U.S., French soldiers prove desert survival is for the fittest
Combined Joint Task Force-Horn of Africa
Many people might wonder if they could simply survive in a desert with limited equipment, food and water. For soldiers located in the subtropical desert climate of Djibouti, they need to not only survive, but also complete their mission.
The French Desert Survival Course prepares hundreds of U.S. and French military members to perform a variety of tasks at such a demanding duty assignment.
French soldiers deployed to the region and U.S. soldiers assigned to Combined Joint Task Force-Horn of Africa completed phase two of the course near Arta Beach, Djibouti, Jan. 13, 2016.
The nearly month-long course for infantrymen consists of up to seven phases that teach participants combat lifesaving skills, field tactics, land navigation, weapons training, trap setting, survival cooking, and water-source locating.
“It’s good preparation because the climate makes the course harder for us and we have to practice our [job as infantrymen] in this specific context,” said Capitaine Benoit, French Army infantry officer.
By the time the soldiers complete the course, they will have learned survival tactics, accomplished water and mountain obstacle courses and, most importantly, gained confidence.
“The hands-on experiences this course gives you really takes away the hesitation you have about if you can handle the desert environment,” said U.S. Army Spc. Michael Klaassen, Alpha Company 3-15th infantryman and student of the course.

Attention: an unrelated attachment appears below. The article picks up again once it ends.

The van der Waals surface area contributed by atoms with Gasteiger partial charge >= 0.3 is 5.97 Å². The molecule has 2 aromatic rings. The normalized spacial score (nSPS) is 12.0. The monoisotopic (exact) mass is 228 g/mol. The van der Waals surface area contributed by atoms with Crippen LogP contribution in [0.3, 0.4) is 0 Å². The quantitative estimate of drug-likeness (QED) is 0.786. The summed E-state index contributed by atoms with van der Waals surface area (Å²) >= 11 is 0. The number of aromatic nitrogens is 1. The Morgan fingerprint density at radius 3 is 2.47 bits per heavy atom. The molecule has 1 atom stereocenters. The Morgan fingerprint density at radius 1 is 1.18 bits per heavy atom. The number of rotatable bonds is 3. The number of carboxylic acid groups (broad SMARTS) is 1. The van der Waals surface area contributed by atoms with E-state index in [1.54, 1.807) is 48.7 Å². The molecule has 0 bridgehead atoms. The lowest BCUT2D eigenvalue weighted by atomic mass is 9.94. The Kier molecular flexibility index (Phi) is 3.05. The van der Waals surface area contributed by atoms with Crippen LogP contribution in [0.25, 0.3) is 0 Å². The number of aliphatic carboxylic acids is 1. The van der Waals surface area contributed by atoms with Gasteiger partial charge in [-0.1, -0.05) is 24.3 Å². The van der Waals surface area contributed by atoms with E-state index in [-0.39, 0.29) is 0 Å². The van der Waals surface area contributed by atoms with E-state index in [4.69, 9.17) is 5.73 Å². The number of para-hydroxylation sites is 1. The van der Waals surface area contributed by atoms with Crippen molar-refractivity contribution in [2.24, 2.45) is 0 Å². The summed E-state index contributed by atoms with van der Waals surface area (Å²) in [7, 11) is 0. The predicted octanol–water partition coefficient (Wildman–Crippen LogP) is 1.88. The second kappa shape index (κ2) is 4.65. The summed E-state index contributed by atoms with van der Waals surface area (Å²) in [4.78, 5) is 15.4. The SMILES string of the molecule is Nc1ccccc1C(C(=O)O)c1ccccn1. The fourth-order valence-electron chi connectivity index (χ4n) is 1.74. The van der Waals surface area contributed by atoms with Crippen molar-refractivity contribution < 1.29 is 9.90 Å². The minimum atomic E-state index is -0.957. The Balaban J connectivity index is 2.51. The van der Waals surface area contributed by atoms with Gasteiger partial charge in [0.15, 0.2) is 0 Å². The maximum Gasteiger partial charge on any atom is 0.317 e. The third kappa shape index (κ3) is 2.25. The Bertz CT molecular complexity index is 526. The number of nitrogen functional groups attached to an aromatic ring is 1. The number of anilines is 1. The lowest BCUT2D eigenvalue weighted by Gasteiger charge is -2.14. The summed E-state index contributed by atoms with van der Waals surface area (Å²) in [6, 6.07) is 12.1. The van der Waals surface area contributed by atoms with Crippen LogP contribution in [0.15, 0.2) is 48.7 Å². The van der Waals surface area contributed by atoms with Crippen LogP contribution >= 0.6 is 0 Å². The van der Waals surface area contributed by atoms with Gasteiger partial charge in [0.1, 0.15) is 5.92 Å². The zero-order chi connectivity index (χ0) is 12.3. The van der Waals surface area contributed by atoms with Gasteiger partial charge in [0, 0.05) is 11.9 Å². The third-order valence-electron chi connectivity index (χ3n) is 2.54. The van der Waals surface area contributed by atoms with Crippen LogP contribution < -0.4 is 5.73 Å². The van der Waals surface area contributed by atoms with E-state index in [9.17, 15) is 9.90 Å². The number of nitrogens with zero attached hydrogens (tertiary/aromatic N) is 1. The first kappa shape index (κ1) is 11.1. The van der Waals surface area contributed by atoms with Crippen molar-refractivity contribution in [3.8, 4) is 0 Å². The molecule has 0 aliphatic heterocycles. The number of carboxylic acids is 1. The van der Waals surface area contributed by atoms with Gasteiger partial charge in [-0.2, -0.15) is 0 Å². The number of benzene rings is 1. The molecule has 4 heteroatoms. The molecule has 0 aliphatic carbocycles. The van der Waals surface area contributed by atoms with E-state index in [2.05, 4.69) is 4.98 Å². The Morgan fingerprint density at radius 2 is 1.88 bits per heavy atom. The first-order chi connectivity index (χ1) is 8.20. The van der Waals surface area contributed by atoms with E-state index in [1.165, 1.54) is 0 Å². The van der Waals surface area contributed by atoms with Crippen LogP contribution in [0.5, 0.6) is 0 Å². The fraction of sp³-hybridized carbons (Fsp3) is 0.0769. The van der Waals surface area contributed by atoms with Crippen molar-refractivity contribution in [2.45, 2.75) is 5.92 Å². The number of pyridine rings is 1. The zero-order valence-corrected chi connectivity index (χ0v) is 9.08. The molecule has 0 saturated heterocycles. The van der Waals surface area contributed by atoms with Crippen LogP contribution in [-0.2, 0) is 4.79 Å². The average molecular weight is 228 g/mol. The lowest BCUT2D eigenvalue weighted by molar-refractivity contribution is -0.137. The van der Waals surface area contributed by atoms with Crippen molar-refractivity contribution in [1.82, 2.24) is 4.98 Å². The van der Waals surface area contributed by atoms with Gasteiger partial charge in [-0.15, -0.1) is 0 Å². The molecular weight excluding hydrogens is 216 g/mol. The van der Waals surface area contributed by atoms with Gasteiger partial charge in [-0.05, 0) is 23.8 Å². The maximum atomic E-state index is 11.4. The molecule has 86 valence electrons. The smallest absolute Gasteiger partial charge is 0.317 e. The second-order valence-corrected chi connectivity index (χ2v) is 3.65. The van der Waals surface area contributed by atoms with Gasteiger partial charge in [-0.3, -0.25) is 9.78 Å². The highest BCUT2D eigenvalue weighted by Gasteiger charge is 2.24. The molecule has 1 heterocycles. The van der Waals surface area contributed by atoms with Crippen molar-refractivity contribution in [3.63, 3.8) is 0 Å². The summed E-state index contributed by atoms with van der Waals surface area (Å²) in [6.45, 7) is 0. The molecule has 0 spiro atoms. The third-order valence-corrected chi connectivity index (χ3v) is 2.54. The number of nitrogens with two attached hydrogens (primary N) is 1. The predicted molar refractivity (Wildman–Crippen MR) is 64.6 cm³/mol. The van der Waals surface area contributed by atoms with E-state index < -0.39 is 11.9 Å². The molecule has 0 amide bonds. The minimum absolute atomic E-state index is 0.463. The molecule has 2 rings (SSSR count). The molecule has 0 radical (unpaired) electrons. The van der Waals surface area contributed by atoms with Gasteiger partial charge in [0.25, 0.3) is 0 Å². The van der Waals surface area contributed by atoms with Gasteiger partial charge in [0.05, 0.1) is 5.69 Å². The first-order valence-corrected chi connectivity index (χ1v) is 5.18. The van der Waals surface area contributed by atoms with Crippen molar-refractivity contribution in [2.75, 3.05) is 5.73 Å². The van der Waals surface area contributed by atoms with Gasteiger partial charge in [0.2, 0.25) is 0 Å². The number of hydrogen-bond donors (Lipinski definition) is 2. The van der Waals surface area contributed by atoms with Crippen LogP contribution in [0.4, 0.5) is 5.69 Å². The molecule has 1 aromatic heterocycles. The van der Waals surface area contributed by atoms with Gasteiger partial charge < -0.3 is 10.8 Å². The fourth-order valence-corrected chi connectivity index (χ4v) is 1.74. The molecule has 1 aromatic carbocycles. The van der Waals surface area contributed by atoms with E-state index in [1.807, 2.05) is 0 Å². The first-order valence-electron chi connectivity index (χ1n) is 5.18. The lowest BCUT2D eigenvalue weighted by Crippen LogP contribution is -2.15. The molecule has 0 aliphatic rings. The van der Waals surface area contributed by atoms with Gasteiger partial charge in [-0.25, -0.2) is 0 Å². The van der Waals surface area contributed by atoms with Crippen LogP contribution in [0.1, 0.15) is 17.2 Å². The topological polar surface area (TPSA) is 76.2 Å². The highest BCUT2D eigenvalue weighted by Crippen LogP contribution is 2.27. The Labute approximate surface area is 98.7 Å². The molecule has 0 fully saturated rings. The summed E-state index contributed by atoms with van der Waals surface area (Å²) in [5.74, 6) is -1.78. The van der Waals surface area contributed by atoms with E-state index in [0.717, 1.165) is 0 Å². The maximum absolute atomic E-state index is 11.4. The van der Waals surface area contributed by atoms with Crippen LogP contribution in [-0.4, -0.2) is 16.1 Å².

The men and women who complete this course gain practical knowledge for surviving in austere environments, giving them the assurance they need to stay calm and apply what they’ve learned.
“[The students] get a whole lot of confidence in their own abilities and progress by being able to work with other units,” said Staff Sgt. Michael Lawrence, Alpha Company 3-15th infantryman and course assistant instructor. “This is a great way to be able to learn how to communicate with each other and work effectively.”
Communication is key in any line of work, but can be lifesaving on the battlefield.
“A lot of [the training] has been physical, and we’ve really come together as a team,” Klaassen said. “Communication skills have really developed with our platoon alone, which helps us get past these obstacles even faster.”
As a merit to their hard work and completion of the course, soldiers will earn the desert commando badge – a qualification and honor coveted by officer and enlisted soldiers alike.
“For us it’s a good opportunity to work with other countries because we have to exchange our practices. From the high level to the privates, we have to understand each other, so it’s very good for us,” Benoit said